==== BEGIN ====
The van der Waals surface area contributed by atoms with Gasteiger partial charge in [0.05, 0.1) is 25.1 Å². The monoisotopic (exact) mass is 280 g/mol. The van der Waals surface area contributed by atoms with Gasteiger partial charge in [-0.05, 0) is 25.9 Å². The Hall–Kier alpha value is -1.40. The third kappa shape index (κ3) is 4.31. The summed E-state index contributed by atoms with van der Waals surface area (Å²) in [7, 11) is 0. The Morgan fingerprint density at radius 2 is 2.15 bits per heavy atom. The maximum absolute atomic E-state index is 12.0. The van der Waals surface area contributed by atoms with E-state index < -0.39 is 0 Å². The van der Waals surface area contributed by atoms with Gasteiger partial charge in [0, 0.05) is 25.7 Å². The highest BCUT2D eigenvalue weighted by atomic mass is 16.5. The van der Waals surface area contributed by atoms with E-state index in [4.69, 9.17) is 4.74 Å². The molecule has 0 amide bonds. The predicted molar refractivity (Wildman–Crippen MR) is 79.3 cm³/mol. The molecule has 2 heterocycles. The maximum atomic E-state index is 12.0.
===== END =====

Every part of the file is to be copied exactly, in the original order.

The van der Waals surface area contributed by atoms with Gasteiger partial charge in [0.05, 0.1) is 25.1 Å². The monoisotopic (exact) mass is 280 g/mol. The van der Waals surface area contributed by atoms with Gasteiger partial charge in [-0.05, 0) is 25.9 Å². The Hall–Kier alpha value is -1.40. The third kappa shape index (κ3) is 4.31. The summed E-state index contributed by atoms with van der Waals surface area (Å²) in [7, 11) is 0. The Morgan fingerprint density at radius 2 is 2.15 bits per heavy atom. The maximum absolute atomic E-state index is 12.0. The van der Waals surface area contributed by atoms with E-state index < -0.39 is 0 Å². The van der Waals surface area contributed by atoms with Gasteiger partial charge in [0, 0.05) is 25.7 Å². The highest BCUT2D eigenvalue weighted by atomic mass is 16.5. The van der Waals surface area contributed by atoms with E-state index in [4.69, 9.17) is 4.74 Å². The molecule has 0 amide bonds. The predicted molar refractivity (Wildman–Crippen MR) is 79.3 cm³/mol. The molecule has 2 heterocycles. The maximum atomic E-state index is 12.0.